Pressure Sore

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PRESSURE ULCER PREVENTION:

USE OF SACRAL MEPILEX IN PREVENTING PRESSURE ULCERS IN THE ICU PATIENT: An Evidence-Based Project

Elizabeth Bard, Melissa Carder, and Maria Medina

Submitted in Partial Fulfillment

of the Requirements for the Degree

Master of Science in Nursing

Nebraska Methodist College
Department of Nursing
Omaha, Nebraska

Under the Supervision of Dr. Linda Foley

May 2012

Abstract During the past few years, the interest on preventative strategies has become apparent in the healthcare field. Pressure ulcer prevention is a key issue being addressed as the cost and methods of treatment are astronomical. The purpose of this evidence-based research project was to determine if the use of a sacral mepilex, or like dressing, helps to prevent pressure ulcers in the intensive care unit (ICU) population. A pressure ulcer in the ICU can be life threatening. The PICO(T) question for this evidence-based research project was, “ In adult intensive care unit patients, does the application of sacral mepilex, or like dressing, to the lower back/ coccyx/sacral area, lead to a decreased incident of pressure ulcer formation in the coccyx/sacral area throughout the patient’s intensive care unit stay?” A literature search using the Cumulative Index to Nursing and Allied Health Literature (CINAHL) database, Google Scholar, and Journal of Critical Care Nurse was performed. The search was performed using key terms identified in the PICO(T). Results yielded five articles that were found to be applicable for this project and were then reviewed. Evidence from these five articles supports the issue of pressure ulcers in high risk patients. The prevention of pressure ulcers using different quality improvement projects while utilizing a multidisciplinary team approach and appropriate measuring tools was identified. Proposed changes for nurse educators would support the continued development of recurrent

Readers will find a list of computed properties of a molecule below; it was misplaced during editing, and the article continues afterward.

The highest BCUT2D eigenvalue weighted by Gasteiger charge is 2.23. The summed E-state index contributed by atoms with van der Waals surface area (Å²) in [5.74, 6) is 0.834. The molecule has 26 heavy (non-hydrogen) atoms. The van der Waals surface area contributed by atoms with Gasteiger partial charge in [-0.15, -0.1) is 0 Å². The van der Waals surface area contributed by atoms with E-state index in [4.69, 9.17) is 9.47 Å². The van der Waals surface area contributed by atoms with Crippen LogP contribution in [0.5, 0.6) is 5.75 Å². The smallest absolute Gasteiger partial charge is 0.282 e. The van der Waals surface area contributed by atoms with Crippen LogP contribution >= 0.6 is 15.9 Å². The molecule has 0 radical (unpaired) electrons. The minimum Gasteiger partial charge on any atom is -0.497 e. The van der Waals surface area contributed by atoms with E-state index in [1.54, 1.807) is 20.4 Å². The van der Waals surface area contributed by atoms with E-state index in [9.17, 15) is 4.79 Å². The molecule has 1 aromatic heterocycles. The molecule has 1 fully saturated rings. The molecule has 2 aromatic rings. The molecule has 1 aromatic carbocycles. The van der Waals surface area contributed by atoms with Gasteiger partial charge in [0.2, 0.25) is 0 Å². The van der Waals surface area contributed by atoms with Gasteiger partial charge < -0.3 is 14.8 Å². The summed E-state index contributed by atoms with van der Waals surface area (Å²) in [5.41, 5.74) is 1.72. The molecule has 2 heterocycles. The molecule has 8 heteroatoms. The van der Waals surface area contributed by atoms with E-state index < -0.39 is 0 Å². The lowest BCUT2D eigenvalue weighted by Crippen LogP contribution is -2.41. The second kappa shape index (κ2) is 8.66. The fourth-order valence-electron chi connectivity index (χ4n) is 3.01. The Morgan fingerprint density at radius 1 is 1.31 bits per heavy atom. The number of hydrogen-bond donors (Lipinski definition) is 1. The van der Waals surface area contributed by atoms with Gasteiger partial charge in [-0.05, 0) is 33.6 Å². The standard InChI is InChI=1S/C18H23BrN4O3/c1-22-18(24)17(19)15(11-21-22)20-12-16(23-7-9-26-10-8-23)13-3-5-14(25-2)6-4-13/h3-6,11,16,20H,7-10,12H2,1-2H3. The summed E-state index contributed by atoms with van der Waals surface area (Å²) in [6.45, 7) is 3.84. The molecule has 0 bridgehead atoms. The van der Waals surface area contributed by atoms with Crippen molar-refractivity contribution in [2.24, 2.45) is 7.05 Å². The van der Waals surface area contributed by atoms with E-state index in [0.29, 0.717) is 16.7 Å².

References: Background description of topic Pressure ulcers remain “one of the five most common causes of harm to patients” (Elliott, McKinley, & Fox, 2008, p Setting(s) Discussion Patients in the intensive care unit are at greater risk for pressure ulcers than the general population (American Journal of Critical Care, 2008) Potential/Actual cost benefits/effectiveness The cost of treating a patient with a hospital acquired pressure ulcer is estimated to range from “$2,000 to $70,000 per wound” (Courtney, Ruppman, & Cooper, 2006, p

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